A sentiment at the moment seems to be that 2018 has felt like a very long year, but honestly I feel like I blinked and we’re at the end of the year. Certain moments throughout the year feel like they happened ages ago, yet it also feels to me like Halloween just happened. Maybe my perception of time is a little skewed right now.
At any rate, here we are once again with my end of the year top five list, presenting the five books I enjoyed reading the most in 2018. They are in no particular order, nor do they need to have come out in this year.
Circe by Madeline Miller
I’m a sucker for mythology, especially Greek mythology. I’d known about Miller’s novel The Song of Achilles for a while, but when I heard she had written a new novel telling the life of Circe, the witch from The Odyssey, I was much more eager to check it out. She adapts the mythography exceptionally well, giving firm narrative connections to familial relations consistent with the lore but never really explored. The characters are well fleshed out and the stories feel superbly faithful to the old myths while having a unique life of their own thanks to Miller’s writing. It didn’t so much feel like she was adapting the mythology, as novelizing that world itself.
House of Leaves by Mark Z. Danielewski
This is a book I’d heard about for a long time, but never fully understood what it was. Within reading circles, bringing it up would always result in somebody jumping up excitedly; once the waitress at the pub we were meeting at was the person who did this very thing when she saw a copy on the table. In its formatting alone it is a beast of a novel, filled with labyrinthine footnotes, numerous narrative layers and unreliable narrators to keep straight, and hidden messages. At its heart is an intriguing story about a house that is somehow bigger on the inside, but that’s really only the skeleton of what is at play.
Reaper Man by Terry Pratchett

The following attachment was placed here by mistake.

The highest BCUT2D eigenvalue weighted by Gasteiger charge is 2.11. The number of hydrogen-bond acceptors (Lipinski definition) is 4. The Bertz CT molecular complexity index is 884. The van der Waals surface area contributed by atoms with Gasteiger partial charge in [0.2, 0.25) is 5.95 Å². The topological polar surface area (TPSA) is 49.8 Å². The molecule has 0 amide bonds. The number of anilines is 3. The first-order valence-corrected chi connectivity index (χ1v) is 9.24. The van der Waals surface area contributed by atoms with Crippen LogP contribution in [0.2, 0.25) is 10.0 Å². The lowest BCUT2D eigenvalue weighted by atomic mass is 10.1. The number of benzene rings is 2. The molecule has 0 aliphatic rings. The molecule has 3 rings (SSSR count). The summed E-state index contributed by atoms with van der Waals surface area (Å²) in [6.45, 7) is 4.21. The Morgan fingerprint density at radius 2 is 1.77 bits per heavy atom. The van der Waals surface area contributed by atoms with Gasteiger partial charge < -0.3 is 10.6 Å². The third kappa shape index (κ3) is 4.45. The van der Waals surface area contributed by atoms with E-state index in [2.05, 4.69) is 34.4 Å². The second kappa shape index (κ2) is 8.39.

I only got to a couple of Discworld novels this year, but I was very pleased to have read this one, which is the second novel in the Death sub-series. Giving the concept of Death anthropomorphic personification is hardly an original idea, but there is just something so grimly honest, wise beyond all years, yet innocent about Pratchett’s interpretation of that idea that captures my imagination. This novel has him coming to grips with an impending demise, experiencing mortality for the first time, and it was effective to see such a wizened being struggle coming to terms with something we all accept, even if we don’t always too much think about it; that time doesn’t stop marching on and we’re all going to die.
The Haunting of Hill House by Shirley Jackson
I want to call this book the quintessential haunted house story, but I feel there’s more to it than that. While full of tension, atmosphere, and paranormal occurrences, the strength of this tale lies in the perspective of its lead character, Eleanor, whose psyche plays a pivotal part in how you interpret the tale. The titular Hill House has a reputation that precedes the investigation she is a part of, and there are many shared experiences that lend credence to the idea that something ghostly is afoot, but the novel never shows its hand one way or the other. I loved this book for the way it built out its characters, let you get into the head of the protagonist, and presented a haunting both believable and frightening.
Bloodline by Claudia Gray
Between comic books and novels I read quite a lot of Star Wars fiction over the course of this year, but few of them measured up to this novel. Telling a story about Princess Leia Organa decades after the fall of the Empire, it gives a precise look at the character at a time in her life when she has become jaded with politics, isolated from her family, and is still coming to terms with the truth of her parentage. Many of these factors come to a head in drama that eclipses the action/adventure aspects of the story, enjoyable though there are. At points I found myself eagerly devouring page after page anticipating the moment when two characters would confront each other verbally in the fallout of a major event. All the while it tells a story that ties into greater aspects of the lore without ever losing sight of its focus.